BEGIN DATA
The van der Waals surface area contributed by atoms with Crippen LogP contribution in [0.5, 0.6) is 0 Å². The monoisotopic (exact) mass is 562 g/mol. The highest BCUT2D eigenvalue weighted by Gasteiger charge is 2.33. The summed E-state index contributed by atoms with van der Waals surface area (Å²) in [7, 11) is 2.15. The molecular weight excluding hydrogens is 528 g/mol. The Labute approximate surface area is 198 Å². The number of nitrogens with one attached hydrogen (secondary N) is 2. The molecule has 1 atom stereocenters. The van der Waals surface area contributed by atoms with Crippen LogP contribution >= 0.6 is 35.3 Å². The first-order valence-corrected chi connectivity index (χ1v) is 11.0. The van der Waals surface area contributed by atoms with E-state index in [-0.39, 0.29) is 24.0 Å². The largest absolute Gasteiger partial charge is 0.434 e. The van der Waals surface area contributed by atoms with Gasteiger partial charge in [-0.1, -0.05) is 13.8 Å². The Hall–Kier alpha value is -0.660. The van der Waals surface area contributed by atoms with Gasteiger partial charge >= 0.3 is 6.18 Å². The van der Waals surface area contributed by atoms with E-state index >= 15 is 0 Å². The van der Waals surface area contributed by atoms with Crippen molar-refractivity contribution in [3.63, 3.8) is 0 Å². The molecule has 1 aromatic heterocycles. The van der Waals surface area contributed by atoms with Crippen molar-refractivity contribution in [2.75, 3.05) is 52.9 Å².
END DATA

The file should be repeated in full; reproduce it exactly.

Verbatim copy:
The van der Waals surface area contributed by atoms with Crippen LogP contribution in [0.5, 0.6) is 0 Å². The monoisotopic (exact) mass is 562 g/mol. The highest BCUT2D eigenvalue weighted by Gasteiger charge is 2.33. The summed E-state index contributed by atoms with van der Waals surface area (Å²) in [7, 11) is 2.15. The molecular weight excluding hydrogens is 528 g/mol. The Labute approximate surface area is 198 Å². The number of nitrogens with one attached hydrogen (secondary N) is 2. The molecule has 1 atom stereocenters. The van der Waals surface area contributed by atoms with Crippen LogP contribution >= 0.6 is 35.3 Å². The first-order valence-corrected chi connectivity index (χ1v) is 11.0. The van der Waals surface area contributed by atoms with E-state index in [-0.39, 0.29) is 24.0 Å². The largest absolute Gasteiger partial charge is 0.434 e. The van der Waals surface area contributed by atoms with Gasteiger partial charge in [-0.1, -0.05) is 13.8 Å². The Hall–Kier alpha value is -0.660. The van der Waals surface area contributed by atoms with Gasteiger partial charge >= 0.3 is 6.18 Å². The van der Waals surface area contributed by atoms with E-state index >= 15 is 0 Å². The van der Waals surface area contributed by atoms with Crippen molar-refractivity contribution in [3.63, 3.8) is 0 Å². The molecule has 1 aromatic heterocycles. The van der Waals surface area contributed by atoms with Crippen molar-refractivity contribution in [2.75, 3.05) is 52.9 Å².